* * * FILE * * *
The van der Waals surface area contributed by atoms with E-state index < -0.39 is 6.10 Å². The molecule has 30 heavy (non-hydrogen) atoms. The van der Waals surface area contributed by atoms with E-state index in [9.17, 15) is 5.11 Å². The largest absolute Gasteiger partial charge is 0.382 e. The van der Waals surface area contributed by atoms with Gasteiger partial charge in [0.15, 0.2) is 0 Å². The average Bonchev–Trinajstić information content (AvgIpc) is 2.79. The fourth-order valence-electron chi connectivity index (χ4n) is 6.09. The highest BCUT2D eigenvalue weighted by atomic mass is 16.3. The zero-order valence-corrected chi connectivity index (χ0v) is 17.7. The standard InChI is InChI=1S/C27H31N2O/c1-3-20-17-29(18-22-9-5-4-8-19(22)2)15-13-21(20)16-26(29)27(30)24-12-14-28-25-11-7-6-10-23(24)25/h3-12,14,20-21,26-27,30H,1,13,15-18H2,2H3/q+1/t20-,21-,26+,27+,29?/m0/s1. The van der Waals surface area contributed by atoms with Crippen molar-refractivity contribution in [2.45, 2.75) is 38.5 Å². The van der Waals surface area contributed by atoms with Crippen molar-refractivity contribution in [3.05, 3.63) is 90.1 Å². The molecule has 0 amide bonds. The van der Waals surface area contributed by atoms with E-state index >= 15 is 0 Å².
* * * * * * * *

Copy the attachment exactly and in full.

The van der Waals surface area contributed by atoms with E-state index < -0.39 is 6.10 Å². The molecule has 30 heavy (non-hydrogen) atoms. The van der Waals surface area contributed by atoms with E-state index in [9.17, 15) is 5.11 Å². The largest absolute Gasteiger partial charge is 0.382 e. The van der Waals surface area contributed by atoms with Gasteiger partial charge in [0.15, 0.2) is 0 Å². The average Bonchev–Trinajstić information content (AvgIpc) is 2.79. The fourth-order valence-electron chi connectivity index (χ4n) is 6.09. The highest BCUT2D eigenvalue weighted by atomic mass is 16.3. The zero-order valence-corrected chi connectivity index (χ0v) is 17.7. The standard InChI is InChI=1S/C27H31N2O/c1-3-20-17-29(18-22-9-5-4-8-19(22)2)15-13-21(20)16-26(29)27(30)24-12-14-28-25-11-7-6-10-23(24)25/h3-12,14,20-21,26-27,30H,1,13,15-18H2,2H3/q+1/t20-,21-,26+,27+,29?/m0/s1. The van der Waals surface area contributed by atoms with Crippen molar-refractivity contribution in [2.45, 2.75) is 38.5 Å². The van der Waals surface area contributed by atoms with Crippen molar-refractivity contribution in [3.05, 3.63) is 90.1 Å². The molecule has 0 amide bonds. The van der Waals surface area contributed by atoms with E-state index >= 15 is 0 Å².